|Newcomers take on the challenge of the stage in ‘Philadelphia Story’|
|Written by Bill Schlichting, Pilot staff writer|
|April 15, 2009 06:00 am|
Four Brookings residents have stepped up to accept a challenge they have never faced in the past – acting in live theater.
Jason Ramsey, Patrick Dodgen, Tim Murray and Kama Hedding all have roles in the current Chetco Pelican Players’ production of “The Philadelphia Story” and, for each, this is their first time on the stage.
Not only are they new to theater, two of the first-time actors are newcomers to the Brookings-Harbor community. Ramsey recently moved from Sacramento and Murray came to the area from Redding, Calif.
Ramsey plays George Kittredge, who is the fiance of lead character Tracy Lord, played by Dorothy Power.
“I moved here in September and I didn’t know anyone,” Ramsey said. “I was ready to go back to Sacramento.”
He saw an article about auditions for the play and remembering that his grandfather always told him he should be an actor, decided to try out.
“In honor of my grandfather, I tried out for ‘The Philadelphia Story’,” Ramsey said.
It was a similar situation for Murray, who plays Seth Lord. He said after living in the area only three months, he wanted to be “plugged into the community.”
Theater is something Murray has thought about for many years and “I’ve always wanted to conquer the stage.” He added that he felt the timing was just right to give theater a shot.
Dodgen said he has been living the life of work and being a father and decided that, since his children are almost grown up, he decided it was time to do something different.
He kept his eye on the Curry Coastal Pilot for auditions, and learned that this play needed several men, which gave him the motivation to try out. He was cast in the role of Sandy Lord.
Hedding, who plays photojournalist Liz Imbrie, was inspired by a friend to give theater a shot.
“A friend said I would be ideal for a part and I thought it would be something different and fun,” Hedding said.
All four agreed it’s been fun, but it’s been a lot of work as well.
“It’s very time consuming and intense, but well worth it,” Hedding said. “This particular cast and crew has an amazing chemistry and it has been one of the best experiences ever.”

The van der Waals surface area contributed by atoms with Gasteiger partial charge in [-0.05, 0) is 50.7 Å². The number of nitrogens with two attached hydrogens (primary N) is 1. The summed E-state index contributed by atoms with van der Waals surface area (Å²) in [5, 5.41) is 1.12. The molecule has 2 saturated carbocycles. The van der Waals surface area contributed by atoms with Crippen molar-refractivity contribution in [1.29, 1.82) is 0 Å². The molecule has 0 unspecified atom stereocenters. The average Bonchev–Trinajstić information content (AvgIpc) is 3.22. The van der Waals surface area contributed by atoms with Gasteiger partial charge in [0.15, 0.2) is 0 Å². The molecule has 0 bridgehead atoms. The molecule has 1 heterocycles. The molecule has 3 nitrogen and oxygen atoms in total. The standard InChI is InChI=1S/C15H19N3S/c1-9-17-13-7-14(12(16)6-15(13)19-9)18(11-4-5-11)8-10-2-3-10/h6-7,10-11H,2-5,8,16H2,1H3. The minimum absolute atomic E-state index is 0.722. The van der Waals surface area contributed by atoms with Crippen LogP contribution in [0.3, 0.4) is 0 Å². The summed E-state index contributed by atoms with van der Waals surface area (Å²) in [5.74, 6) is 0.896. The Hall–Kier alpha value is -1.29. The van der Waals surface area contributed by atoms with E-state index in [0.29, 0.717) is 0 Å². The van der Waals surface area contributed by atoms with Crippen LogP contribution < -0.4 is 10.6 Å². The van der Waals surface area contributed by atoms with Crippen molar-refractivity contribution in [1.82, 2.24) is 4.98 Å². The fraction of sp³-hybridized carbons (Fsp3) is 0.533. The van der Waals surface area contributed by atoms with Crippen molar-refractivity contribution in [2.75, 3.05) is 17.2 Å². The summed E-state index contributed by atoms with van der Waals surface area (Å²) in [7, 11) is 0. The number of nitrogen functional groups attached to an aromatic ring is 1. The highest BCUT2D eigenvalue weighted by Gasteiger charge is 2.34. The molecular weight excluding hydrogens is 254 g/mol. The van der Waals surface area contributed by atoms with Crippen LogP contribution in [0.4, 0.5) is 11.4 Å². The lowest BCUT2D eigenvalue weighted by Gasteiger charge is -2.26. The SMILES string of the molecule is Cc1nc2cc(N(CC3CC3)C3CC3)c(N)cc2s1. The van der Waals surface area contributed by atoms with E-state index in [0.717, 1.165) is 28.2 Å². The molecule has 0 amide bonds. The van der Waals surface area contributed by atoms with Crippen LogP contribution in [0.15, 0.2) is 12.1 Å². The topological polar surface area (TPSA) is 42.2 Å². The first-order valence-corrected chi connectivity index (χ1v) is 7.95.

Dodgen agrees. The cast and crew encourages each other and provides help, especially “covering for each other’s mistakes.”
Ramsey added that it’s also been a growth experience.
“Theater has brought me out of my shell,” Ramsey said. “I’ve always been shy.”
It is because of his shyness, Ramsey added, that the hardest part of performing has been being aware of people he knows are in the audience.
“I’m OK with performing in front of strangers,” Ramsey said.
Most people may think learning lines is the hardest part of theater, and for Murray, it was.
“I scheduled time to do what I needed to do,” Murray said. “When I was lagging behind, I practiced my lines with my granddaughter.”
Murray’s granddaughter learned his lines as well as he did, he said.
Dodgen also felt learning lines was difficult, but also was challenged with presenting moods and accepting mistakes while staying in character.
The actors offered praise for directors Tommy Jones and Lon Goddard for helping them create their characters and offering acting tips. They also gave thanks for their patience.
A fifth actor, John Donaldson, is new to the Chetco Playhouse stage, but is a veteran actor of Lighthouse Repertory Theatre productions in Crescent City, Calif.
“The Philadelphia Story” plays at 7:30 p.m. Friday and Saturday, April 17 and 18, and 2 p.m. Sunday, April 19. The production continues the following weekend.
Tickets are on sale at Mory’s, Words and Pictures, Chetco Pharmacy and Gifts, The Book Dock and will be available at the door, 1240 Chetco Ave., Brookings. Tickets are $12 for adults and $6 for students. For reservations, call (541) 661-5166.